He who knows two languages is a higher being than he who knows but one; and the more dissimilar the better.
A related post: An Exquisite Mistress 

9 August 2016

This Rare Species of Human Beings

Friedrich Nietzsche, The Joyful Wisdom (§ 42), in The Complete Works of Friedrich Nietzsche, tr. Thomas Common (New York: Macmillan, 1911), pp. 78-79:
Work and Ennui. — In respect to seeking work for the sake of the pay, almost all men are alike at present in civilised countries; to all of them work is a means, and not itself the end; on which account they are not very select in the choice of the work, provided it yields an abundant profit. But still there are rarer men who would rather perish than work without delight in their labour: the fastidious people, difficult to satisfy, whose object is not served by an abundant profit, unless the work itself be the reward of all rewards. Artists and contemplative men of all kinds belong to this rare species of human beings; and also the idlers who spend their life in hunting and travelling, or in love-affairs and adventures. They all seek toil and trouble in so far as these are associated with pleasure, and they want the severest and hardest labour, if it be necessary. In other respects, however, they have a resolute indolence, even should impoverishment, dishonour, and danger to health and life be associated therewith. They are not so much afraid of ennui as of labour without pleasure; indeed they require much ennui, if their work is to succeed with them. For the thinker and for all inventive spirits ennui is the unpleasant "calm" of the soul which precedes the happy voyage and the dancing breezes; he must endure it, he must await the effect it has on him: — it is precisely this which lesser natures cannot at all experience!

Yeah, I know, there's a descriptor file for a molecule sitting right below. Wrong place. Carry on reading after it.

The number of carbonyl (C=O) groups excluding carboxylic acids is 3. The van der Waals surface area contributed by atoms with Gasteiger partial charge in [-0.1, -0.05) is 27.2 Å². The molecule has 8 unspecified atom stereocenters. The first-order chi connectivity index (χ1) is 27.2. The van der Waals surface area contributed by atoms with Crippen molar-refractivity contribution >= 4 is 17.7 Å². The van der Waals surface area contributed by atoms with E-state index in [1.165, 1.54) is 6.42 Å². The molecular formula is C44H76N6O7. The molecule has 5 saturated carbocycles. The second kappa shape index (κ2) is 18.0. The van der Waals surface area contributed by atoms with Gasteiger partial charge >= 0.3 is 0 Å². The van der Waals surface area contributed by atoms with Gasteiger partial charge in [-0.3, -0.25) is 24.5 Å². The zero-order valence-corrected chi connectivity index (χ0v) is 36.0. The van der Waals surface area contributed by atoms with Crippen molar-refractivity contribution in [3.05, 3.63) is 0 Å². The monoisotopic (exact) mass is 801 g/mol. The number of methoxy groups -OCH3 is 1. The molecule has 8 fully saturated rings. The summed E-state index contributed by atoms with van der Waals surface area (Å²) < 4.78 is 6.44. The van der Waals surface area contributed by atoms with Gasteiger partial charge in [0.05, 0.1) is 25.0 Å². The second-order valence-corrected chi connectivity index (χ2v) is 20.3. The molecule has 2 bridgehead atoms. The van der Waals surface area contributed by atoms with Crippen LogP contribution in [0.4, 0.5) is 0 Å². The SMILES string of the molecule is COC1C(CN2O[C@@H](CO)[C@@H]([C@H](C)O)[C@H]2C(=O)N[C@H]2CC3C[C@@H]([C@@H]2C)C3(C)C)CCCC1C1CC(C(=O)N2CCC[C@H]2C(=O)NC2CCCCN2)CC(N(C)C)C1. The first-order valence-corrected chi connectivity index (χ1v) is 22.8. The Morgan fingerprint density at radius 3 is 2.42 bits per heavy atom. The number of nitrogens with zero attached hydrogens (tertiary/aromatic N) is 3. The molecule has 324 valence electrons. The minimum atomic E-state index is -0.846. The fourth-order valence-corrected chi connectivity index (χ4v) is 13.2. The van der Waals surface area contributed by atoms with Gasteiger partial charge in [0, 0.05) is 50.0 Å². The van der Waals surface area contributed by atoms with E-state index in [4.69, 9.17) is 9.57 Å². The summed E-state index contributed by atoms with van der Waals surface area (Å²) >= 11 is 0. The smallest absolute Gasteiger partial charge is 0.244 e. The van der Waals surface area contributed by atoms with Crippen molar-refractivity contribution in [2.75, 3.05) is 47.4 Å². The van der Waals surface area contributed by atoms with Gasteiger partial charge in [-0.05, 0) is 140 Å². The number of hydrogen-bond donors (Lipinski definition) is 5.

Die fröhliche Wissenschaft  is in Vol. 12 of the Musarion edition of Nietzsche's works but it is one of the volumes I have yet to find online. So for the original, see Vol. 5 of Alfred Kröner's edition (Stuttgart, 1921), pp. 78-79.

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4 August 2016

Seek Not Your Fortune in the Dark, Dreary Mine

Gustave Abel, Le labeur de la prose (Paris: P.-V. Stock, 1902), pp. 42-43:
Ce qui est vraiment indispensable [when writing], c'est d'avoir à sa disposition un arsenal de mots assez fourni pour que l'on puisse y trouver, à point nommé, l'expression la plus appropriée à sa pensée et traduire les nuances les plus délicates du sentiment. L'écrivain qui sait tirer le meilleur parti de sa langue est celui qui en a dévoilé tous les secrets. Elle ressemble à une mine qui ne consent à livrer ses richesses qu'au prix des plus grands efforts. Mais dès qu'on a trouvé le filon et extrait le métal précieux, dès que les trésors s'offrent à profusion, l'Art sort triomphant des luttes qu'il a fallu soutenir. Le lecteur se doute rarement des fatigues intellectuelles qui sont cachées dans chaque ligne, dans chaque mot des œuvres qu'il admire le plus. Il n'a pas assisté au labeur déployé, à la lente préparation, à la ciselure patiente! Il ignore les veilles et les insomnies que ces pages ont parfois coûtées à leur auteur. Mais qu'importent les déboires et les souffrances qu'entraîne cette culture intensive de l'esprit si l'on sent en soi les forces voulues pour créer une belle floraison littéraire?